Variegated cultivars

Elephant ears are a great choice for indoors. They are not fussy plants and can withstand very little attention once established. They thrive in a moist soil and form dense thickets. While the leaves are subject to wind damage, they do not have any major pest problems. They grow back from their roots once warm weather returns. If you are considering growing them indoors, keep in mind that they only need fertilizer in the spring.

Alocasia esculenta ‘Milky Way’ originated in Hawaii, and its leaves have varying shades of milky white. These stripes can be subtle or bold. This variety is 4 to 6 feet tall, and the flowers can be very fragrant. Other varieties are Colocasia esculenta nanciana ‘Nancy’s Revenge’ and Colocasia elepaio ‘Cream of the Sea’.


The elephant ear plant is not only poisonous to humans, but it’s also highly toxic to sheep, goats and chickens. They contain raphides, which are needle-shaped crystals made of calcium oxalate. This toxins can cause mouth swelling and contact dermatitis in sensitive individuals. If you have elephant ears growing in your yard, consider putting them behind a fence or tucked amongst other plants.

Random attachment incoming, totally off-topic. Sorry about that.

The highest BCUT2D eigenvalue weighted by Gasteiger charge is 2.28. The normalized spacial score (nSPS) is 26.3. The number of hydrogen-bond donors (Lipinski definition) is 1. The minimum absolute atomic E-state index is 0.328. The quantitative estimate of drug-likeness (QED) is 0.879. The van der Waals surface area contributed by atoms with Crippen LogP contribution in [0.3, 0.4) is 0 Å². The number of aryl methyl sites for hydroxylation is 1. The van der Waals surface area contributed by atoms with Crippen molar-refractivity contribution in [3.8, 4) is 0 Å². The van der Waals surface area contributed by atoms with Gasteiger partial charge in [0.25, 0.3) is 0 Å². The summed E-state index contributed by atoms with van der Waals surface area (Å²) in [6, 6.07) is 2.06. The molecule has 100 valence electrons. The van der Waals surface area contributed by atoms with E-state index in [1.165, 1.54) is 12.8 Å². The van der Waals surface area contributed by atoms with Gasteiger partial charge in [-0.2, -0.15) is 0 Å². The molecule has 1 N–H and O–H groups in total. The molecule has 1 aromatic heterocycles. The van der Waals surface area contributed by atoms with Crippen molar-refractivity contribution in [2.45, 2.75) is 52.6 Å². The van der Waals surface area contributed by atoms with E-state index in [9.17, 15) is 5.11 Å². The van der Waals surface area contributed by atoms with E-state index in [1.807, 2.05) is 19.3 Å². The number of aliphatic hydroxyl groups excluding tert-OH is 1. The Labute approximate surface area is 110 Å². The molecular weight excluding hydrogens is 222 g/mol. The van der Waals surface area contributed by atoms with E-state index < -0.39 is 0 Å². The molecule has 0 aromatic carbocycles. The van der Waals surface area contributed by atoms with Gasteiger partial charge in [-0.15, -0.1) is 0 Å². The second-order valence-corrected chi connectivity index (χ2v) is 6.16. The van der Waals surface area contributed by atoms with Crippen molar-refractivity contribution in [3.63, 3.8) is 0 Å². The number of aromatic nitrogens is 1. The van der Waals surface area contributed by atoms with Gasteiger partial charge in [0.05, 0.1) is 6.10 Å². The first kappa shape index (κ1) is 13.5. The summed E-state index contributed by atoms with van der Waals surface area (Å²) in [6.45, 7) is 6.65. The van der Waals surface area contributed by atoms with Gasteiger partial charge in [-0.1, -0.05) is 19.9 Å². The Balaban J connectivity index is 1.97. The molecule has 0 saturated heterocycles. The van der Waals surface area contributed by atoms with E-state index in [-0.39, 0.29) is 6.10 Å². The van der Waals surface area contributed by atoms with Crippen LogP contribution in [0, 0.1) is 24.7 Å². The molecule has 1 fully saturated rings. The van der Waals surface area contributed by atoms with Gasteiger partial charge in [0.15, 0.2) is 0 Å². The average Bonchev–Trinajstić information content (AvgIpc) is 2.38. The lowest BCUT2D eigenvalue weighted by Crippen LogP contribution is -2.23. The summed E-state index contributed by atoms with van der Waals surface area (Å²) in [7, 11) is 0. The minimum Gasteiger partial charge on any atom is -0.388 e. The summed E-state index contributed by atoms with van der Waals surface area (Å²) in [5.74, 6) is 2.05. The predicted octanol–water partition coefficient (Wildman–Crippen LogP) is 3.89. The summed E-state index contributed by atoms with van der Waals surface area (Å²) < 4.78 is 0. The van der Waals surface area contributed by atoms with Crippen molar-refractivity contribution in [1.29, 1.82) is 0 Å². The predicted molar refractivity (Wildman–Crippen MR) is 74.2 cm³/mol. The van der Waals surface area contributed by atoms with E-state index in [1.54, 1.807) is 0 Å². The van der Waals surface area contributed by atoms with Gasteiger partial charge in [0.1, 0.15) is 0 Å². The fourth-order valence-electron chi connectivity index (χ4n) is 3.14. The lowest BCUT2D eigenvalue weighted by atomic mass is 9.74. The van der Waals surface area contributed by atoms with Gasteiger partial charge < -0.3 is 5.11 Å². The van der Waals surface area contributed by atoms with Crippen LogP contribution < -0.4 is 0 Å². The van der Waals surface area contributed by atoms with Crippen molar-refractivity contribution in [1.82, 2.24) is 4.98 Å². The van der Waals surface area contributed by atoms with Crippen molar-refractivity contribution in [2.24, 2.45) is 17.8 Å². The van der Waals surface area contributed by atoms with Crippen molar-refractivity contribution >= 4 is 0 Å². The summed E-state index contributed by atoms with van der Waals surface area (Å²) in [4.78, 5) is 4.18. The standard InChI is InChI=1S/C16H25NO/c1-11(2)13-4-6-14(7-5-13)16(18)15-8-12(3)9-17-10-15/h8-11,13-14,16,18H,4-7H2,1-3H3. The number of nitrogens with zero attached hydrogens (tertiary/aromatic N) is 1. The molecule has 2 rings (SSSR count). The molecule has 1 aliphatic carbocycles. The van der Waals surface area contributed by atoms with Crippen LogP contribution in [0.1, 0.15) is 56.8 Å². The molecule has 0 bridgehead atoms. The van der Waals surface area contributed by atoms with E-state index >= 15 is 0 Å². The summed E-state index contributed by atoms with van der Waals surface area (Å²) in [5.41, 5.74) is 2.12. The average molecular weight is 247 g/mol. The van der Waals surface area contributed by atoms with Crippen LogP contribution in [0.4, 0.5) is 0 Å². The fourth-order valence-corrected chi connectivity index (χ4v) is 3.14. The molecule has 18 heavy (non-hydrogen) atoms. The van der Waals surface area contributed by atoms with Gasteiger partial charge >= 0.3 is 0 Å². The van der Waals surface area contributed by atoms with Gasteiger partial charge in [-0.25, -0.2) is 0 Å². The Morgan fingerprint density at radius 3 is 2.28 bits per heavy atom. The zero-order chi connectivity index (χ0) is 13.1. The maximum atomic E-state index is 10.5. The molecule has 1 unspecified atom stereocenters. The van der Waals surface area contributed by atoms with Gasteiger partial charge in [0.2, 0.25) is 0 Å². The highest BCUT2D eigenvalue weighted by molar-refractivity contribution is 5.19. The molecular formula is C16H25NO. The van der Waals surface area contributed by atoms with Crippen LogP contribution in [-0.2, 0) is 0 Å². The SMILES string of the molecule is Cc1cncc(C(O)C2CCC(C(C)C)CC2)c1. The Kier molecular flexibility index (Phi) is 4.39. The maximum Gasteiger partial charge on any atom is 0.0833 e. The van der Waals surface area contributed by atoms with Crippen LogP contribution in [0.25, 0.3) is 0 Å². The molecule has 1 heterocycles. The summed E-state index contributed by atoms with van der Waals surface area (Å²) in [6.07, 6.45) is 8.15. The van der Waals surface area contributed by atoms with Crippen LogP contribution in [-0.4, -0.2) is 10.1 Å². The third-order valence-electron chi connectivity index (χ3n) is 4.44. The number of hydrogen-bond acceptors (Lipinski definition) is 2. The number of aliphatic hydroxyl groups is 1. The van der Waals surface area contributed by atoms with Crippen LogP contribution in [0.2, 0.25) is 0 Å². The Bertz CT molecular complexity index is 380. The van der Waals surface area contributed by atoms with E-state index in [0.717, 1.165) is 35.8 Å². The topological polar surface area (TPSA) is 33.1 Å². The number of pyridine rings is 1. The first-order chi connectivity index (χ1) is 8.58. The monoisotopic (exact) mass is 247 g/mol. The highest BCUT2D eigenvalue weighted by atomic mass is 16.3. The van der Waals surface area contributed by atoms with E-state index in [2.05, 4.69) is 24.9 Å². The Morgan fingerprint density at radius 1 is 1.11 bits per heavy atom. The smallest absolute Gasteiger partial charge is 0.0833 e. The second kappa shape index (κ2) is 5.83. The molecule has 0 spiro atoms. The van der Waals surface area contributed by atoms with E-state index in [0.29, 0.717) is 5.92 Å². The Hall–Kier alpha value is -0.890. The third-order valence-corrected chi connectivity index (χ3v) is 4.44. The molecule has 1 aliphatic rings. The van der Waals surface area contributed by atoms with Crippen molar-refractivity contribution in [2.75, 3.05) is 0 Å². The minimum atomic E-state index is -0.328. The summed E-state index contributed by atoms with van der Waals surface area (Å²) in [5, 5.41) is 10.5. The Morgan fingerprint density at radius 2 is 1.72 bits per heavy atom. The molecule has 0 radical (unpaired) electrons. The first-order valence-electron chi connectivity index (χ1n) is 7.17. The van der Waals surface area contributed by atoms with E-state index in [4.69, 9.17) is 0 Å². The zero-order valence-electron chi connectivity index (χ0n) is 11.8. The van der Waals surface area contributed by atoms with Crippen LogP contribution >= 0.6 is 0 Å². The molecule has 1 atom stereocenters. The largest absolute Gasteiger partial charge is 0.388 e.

Thankfully, you can find safe alternatives to elephant ears. Elephant ear plants can be an attractive focal point in your landscape. They can also be used to cover a bare spot when spring-blooming bulbs go dormant. But elephant ear plants are dangerous for humans and animals because they contain oxalic acid, a toxin that is toxic for humans and pets. However, cooking them renders them harmless. Despite its poisonous potential, many cultures have used elephant ear plants for centuries as a food source. They’re also known as taro root.

While elephant ears are not as toxic as the deadly Dieffenbachia, they should be avoided by children and pets. The leaves and stems of the plant are the most poisonous. Eating elephant ears may cause skin irritation and itching. In case of contact with the plant, immediately flush your eyes with saline and seek medical attention. If the symptoms persist, visit the ER immediately. You can even use a towel soaked in cold water to reduce the poisonous effects.